Boleh’s Wonderful Time For Young Carers

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A very rewarding part of Boleh’s Summer programme was the week giving young carers a break from the challenges faced in their daily lives.  Youth Action Wiltshire organised day sails in Boleh for these brave young people and, led by Volunteer Skipper William Barker-Wyatt and Mate Craig Palmer, they were able to benefit fully (picture) from the ‘Can-do’  experience.

William and Craig received very positive feedback and already there are talks of next year’s programme.  Commenting on the week Niki Andrews, Senior Wiltshire Young Carers Service Coordinator said “The young people had a wonderful time.  Thank you for making this amazing opportunity an experience that I am sure the young people will never forget.”

Our thanks to Wiltshire charity, The Samuel William Farmer Trust who generously funded these sails, to Youth Action Wiltshire and, of course, to our Volunteers who make all this happen.

Local Charity Supports Boleh’s Portland Schools Programme

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Boleh’s month long Portland schools programme was again an unqualified success this year.  So we’re very happy to report that funding is already coming in for her participation in next year’s  ‘Rod Shipley Sail for a Fiver’ scheme.  We are very grateful to the Dorchester based Alice Ellen Cooper Dean Charitable Foundation – which focusses particularly on Dorset and West Hampshire – for their generous donation towards the costs of our 2024 Portland deployment.  Picture shows young trainees from this year’s Dorset schools programme learning the benefits of teamwork on Boleh’s foredeck.

Sapper Veteran Reunited With ‘Can Do’ Boleh

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Boleh’s longstanding link with the Royal Engineers (the ‘Sappers’) took another step forward recently when 93 year old former Sapper officer, Colin Brown, was finally reunited with Boleh.  Colin served with the Army in Malaya from 1948 to 1951 and, as a keen sailor, became very interested when he heard about the Boleh adventure.  On return to the UK he named his first house after the saying “Boleh” (‘can do’ in Malay) and then saw the vessel in Salcombe and bought the ‘Boleh’ book in the early 1960’s.  Two year’s ago Colin’s son contacted us, as his father was trying to reconnect with Boleh.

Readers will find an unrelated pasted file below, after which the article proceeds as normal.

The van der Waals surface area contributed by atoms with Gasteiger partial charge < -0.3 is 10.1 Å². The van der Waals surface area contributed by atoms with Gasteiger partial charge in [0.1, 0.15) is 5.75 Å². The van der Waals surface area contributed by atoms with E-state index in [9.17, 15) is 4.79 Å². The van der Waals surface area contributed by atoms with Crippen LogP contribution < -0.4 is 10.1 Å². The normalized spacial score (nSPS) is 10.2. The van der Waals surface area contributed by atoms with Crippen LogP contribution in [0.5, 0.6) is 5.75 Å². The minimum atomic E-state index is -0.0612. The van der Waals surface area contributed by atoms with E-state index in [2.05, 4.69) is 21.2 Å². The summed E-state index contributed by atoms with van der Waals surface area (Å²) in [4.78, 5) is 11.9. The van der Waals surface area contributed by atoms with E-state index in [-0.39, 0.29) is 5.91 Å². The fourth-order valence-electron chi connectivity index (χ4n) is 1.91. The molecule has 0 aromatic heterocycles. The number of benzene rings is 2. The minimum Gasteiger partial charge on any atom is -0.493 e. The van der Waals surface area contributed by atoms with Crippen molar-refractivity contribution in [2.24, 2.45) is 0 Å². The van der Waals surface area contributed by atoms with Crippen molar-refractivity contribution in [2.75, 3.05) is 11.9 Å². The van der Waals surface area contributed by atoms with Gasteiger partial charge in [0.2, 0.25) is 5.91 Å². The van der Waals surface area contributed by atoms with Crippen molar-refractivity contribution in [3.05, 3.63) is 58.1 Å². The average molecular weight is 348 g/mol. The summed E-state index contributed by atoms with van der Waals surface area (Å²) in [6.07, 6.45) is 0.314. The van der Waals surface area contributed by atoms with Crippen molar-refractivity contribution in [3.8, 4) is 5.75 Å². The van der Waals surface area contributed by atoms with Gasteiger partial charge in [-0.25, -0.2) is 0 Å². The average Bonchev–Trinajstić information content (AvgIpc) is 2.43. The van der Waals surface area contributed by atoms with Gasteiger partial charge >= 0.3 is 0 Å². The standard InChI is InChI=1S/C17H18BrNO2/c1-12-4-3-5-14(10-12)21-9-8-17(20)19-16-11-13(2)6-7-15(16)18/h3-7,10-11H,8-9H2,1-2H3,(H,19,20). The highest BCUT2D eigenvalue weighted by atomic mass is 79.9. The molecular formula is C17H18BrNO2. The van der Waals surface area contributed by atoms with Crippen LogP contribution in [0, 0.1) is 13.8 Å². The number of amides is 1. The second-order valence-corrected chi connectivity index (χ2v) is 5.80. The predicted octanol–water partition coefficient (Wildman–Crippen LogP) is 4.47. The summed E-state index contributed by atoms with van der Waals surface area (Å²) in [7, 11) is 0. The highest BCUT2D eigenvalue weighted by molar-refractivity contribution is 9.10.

Despite Covid delays, and with the help of the Boleh team, this has finally been achieved – picture shows Colin alongside Boleh, flanked by son Ian with wife Felicity and daughter Claire.  Ian told us his father was most impressed with the fittings and quality of the finishes, and to see the Royal Engineers badge in the saloon.  He reread the book before his visit and has talked of nothing else since, spending last week hunting through old photographs to find a picture of Boleh he took in Salcombe.  Ian added “My father did reprimand me following the visit saying everyone was pronouncing “Boleh” incorrectly. It should be pronounced “BULEH” (meaning not just ‘Can Do’ but a more positive – yes I ‘Can Do’).”  Thank you Colin, we will take that onboard!

Learning with Boleh

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We are often asked what the young people we sail ‘actually’ gain from their Boleh experience? So we passed the question on to our Lead Skipper and volunteer, Richard Metcalfe who recently led a Solent cruise with a group of Army Cadets.  Describing the cruise as ‘a great success’  with ‘all cadets stating how much they enjoyed it and that they had gained a lot from it’, Richard went on to reel off the range of Learning Outcomes achieved during the week.

Here is Richard’s list – somewhat reordered for coherence (!):

  • dangers of being at sea, man overboard drills
  • knots, ropes, cleats, sheets, sail trim, sail raising, lowering, flaking and stowage, topping lifts, reefing
  • traditional navigation (pictured), pilotage, compass fixes/plotting, basic collision regulations, tides
  • steering with the tiller, safe use of winches, mooring lines, securing alongside, anchoring
  • use of dinghy, rowing, electric outboard motor, lifting bridle
  • food preparation, stowage, vessel cleaning
  • life at sea in a sailing vessel, close living, cooperation, team work, social skills

Thanks Richard and thank you Boleh.